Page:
Introduction: An accepted screening question for Obstructive Sleep Apnea (OSA) in children is “Does your child snore”. However, this has no correlation to severity. The purpose of this study is to evaluate a simple 2-item questionnaire that reflects the degree of parental concern to predict the severity of Obstructive Sleep Apnea (OSA) in children as measured by Polysomnography (PSG). Methods: Prospective analysis of parental concern regarding their children referred for PSG due to suspected OSA. Parents of all study children completed the brief Parental Concern Scale (PCS) questionnaire that we devised and the validated Pediatric Sleep Questionnaire-Sleep-Related Breathing Disorder questionnaire (PSQ-SRBD). The PCS consisted of 1 question on the need for surgery and 1 question on concerns about the child's breathing. Both questionnaires were compared to PSG results. Results: Ninety-five children (mean age 4.2 ± 2.5 years, 52% males, mean body mass index z score 0.45 ± 1.8) were recruited. Twenty-three children (24%) had moderate-severe OSA and were referred for adenotonsillectomy. Correlations were found between the need for surgery score and the apnea-hypopnea index (r = 0.22, P = .029), as well as the mean SpO2 levels (r = −0.24, P = .02). The likelihood for the diagnosis of moderate-severe OSA by PSG increased as parental ranking for the need for surgery increased (P = .003). The need for surgery score was the only predictor for moderate-severe OSA (P = .039). Conclusion: Querying parents on their perception of their child's need for surgery is a practical, and easy-to-use tool that can help the clinician in prioritizing referral to PSG.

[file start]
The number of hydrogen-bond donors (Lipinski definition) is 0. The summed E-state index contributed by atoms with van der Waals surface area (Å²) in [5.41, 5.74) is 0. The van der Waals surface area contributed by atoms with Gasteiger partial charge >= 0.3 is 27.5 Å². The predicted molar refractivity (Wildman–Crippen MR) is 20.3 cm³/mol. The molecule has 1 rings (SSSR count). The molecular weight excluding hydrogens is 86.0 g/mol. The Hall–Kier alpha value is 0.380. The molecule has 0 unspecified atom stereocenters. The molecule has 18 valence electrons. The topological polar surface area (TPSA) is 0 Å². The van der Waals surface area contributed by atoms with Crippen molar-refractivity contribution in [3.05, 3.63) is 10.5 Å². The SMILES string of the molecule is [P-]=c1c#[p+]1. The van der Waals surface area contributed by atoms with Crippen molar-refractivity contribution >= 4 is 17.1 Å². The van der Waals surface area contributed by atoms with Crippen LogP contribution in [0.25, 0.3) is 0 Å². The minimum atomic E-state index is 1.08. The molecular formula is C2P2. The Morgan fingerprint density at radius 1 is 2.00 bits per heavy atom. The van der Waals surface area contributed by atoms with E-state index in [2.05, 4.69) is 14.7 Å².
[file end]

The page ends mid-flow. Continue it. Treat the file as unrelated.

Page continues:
|Journal||International Journal of Pediatric Otorhinolaryngology|
|State||Published - Sep 2020|
- Parental Concern Questionnaire
- Pediatric Obstructive Sleep Apnea